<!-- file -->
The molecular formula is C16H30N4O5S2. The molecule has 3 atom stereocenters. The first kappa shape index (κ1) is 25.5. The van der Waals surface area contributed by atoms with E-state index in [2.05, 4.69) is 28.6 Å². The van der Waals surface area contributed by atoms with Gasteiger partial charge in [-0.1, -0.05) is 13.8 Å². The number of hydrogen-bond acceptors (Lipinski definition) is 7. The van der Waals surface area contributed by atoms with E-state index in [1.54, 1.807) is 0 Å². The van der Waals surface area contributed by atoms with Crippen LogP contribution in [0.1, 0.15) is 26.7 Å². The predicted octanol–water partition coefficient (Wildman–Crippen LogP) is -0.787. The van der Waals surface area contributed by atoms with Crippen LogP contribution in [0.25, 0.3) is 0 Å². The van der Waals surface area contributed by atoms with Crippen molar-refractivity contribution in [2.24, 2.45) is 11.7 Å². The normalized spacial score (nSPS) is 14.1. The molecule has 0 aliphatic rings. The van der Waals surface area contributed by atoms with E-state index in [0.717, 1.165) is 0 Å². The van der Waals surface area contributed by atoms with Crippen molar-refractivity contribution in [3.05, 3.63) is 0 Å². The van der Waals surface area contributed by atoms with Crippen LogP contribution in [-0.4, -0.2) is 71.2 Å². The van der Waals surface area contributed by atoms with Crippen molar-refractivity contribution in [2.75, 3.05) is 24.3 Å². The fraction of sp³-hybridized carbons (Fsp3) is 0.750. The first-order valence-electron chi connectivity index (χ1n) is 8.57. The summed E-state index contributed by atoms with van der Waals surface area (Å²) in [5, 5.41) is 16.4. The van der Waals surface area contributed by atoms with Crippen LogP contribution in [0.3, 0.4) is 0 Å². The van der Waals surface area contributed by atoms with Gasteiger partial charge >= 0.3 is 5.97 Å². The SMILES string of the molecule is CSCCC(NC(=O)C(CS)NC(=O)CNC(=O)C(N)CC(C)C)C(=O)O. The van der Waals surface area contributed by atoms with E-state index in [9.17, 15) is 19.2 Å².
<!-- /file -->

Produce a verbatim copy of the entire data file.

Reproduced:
The molecular formula is C16H30N4O5S2. The molecule has 3 atom stereocenters. The first kappa shape index (κ1) is 25.5. The van der Waals surface area contributed by atoms with E-state index in [2.05, 4.69) is 28.6 Å². The van der Waals surface area contributed by atoms with Gasteiger partial charge in [-0.1, -0.05) is 13.8 Å². The number of hydrogen-bond acceptors (Lipinski definition) is 7. The van der Waals surface area contributed by atoms with E-state index in [1.54, 1.807) is 0 Å². The van der Waals surface area contributed by atoms with Crippen LogP contribution in [0.1, 0.15) is 26.7 Å². The predicted octanol–water partition coefficient (Wildman–Crippen LogP) is -0.787. The van der Waals surface area contributed by atoms with Crippen LogP contribution in [0.25, 0.3) is 0 Å². The van der Waals surface area contributed by atoms with Crippen molar-refractivity contribution in [2.24, 2.45) is 11.7 Å². The normalized spacial score (nSPS) is 14.1. The molecule has 0 aliphatic rings. The van der Waals surface area contributed by atoms with E-state index in [0.717, 1.165) is 0 Å². The van der Waals surface area contributed by atoms with Crippen molar-refractivity contribution in [3.05, 3.63) is 0 Å². The van der Waals surface area contributed by atoms with Crippen LogP contribution in [-0.4, -0.2) is 71.2 Å². The van der Waals surface area contributed by atoms with Crippen molar-refractivity contribution in [2.75, 3.05) is 24.3 Å². The fraction of sp³-hybridized carbons (Fsp3) is 0.750. The first-order valence-electron chi connectivity index (χ1n) is 8.57. The summed E-state index contributed by atoms with van der Waals surface area (Å²) in [5, 5.41) is 16.4. The van der Waals surface area contributed by atoms with Crippen LogP contribution in [0.3, 0.4) is 0 Å². The van der Waals surface area contributed by atoms with Gasteiger partial charge >= 0.3 is 5.97 Å². The SMILES string of the molecule is CSCCC(NC(=O)C(CS)NC(=O)CNC(=O)C(N)CC(C)C)C(=O)O. The van der Waals surface area contributed by atoms with E-state index in [9.17, 15) is 19.2 Å².